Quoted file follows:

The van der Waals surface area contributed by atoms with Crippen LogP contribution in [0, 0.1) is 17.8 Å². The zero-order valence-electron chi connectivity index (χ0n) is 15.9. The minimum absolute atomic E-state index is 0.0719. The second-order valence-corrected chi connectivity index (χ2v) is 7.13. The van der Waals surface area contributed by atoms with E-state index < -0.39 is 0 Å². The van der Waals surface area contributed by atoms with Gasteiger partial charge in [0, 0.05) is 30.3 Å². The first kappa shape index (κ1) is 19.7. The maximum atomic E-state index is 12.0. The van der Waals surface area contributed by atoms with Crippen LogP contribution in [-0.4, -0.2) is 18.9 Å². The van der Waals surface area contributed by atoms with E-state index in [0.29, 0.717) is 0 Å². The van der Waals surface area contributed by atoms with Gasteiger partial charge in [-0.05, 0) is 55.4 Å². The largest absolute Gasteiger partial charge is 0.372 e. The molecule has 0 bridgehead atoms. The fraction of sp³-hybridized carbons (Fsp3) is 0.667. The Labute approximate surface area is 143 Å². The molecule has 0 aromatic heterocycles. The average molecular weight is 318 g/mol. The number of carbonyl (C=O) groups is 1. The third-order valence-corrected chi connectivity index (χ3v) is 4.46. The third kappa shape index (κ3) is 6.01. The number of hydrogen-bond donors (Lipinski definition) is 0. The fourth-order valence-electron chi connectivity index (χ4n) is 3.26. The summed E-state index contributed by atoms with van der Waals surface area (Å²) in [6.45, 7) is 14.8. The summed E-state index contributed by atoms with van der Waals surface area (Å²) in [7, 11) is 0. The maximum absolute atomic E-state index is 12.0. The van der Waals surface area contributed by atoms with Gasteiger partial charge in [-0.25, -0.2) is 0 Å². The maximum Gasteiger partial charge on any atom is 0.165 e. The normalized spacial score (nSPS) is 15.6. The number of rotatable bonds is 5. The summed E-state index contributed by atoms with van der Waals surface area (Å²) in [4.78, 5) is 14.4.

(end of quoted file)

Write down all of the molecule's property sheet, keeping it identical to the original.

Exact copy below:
The van der Waals surface area contributed by atoms with Crippen LogP contribution in [0, 0.1) is 17.8 Å². The zero-order valence-electron chi connectivity index (χ0n) is 15.9. The minimum absolute atomic E-state index is 0.0719. The second-order valence-corrected chi connectivity index (χ2v) is 7.13. The van der Waals surface area contributed by atoms with E-state index < -0.39 is 0 Å². The van der Waals surface area contributed by atoms with Gasteiger partial charge in [0, 0.05) is 30.3 Å². The first kappa shape index (κ1) is 19.7. The maximum atomic E-state index is 12.0. The van der Waals surface area contributed by atoms with Crippen LogP contribution in [-0.4, -0.2) is 18.9 Å². The van der Waals surface area contributed by atoms with E-state index in [0.29, 0.717) is 0 Å². The van der Waals surface area contributed by atoms with Gasteiger partial charge in [-0.05, 0) is 55.4 Å². The largest absolute Gasteiger partial charge is 0.372 e. The molecule has 0 bridgehead atoms. The fraction of sp³-hybridized carbons (Fsp3) is 0.667. The Labute approximate surface area is 143 Å². The molecule has 0 aromatic heterocycles. The average molecular weight is 318 g/mol. The number of carbonyl (C=O) groups is 1. The third-order valence-corrected chi connectivity index (χ3v) is 4.46. The third kappa shape index (κ3) is 6.01. The number of hydrogen-bond donors (Lipinski definition) is 0. The fourth-order valence-electron chi connectivity index (χ4n) is 3.26. The summed E-state index contributed by atoms with van der Waals surface area (Å²) in [6.45, 7) is 14.8. The summed E-state index contributed by atoms with van der Waals surface area (Å²) in [7, 11) is 0. The maximum absolute atomic E-state index is 12.0. The van der Waals surface area contributed by atoms with Gasteiger partial charge in [-0.25, -0.2) is 0 Å². The maximum Gasteiger partial charge on any atom is 0.165 e. The normalized spacial score (nSPS) is 15.6. The number of rotatable bonds is 5. The summed E-state index contributed by atoms with van der Waals surface area (Å²) in [4.78, 5) is 14.4.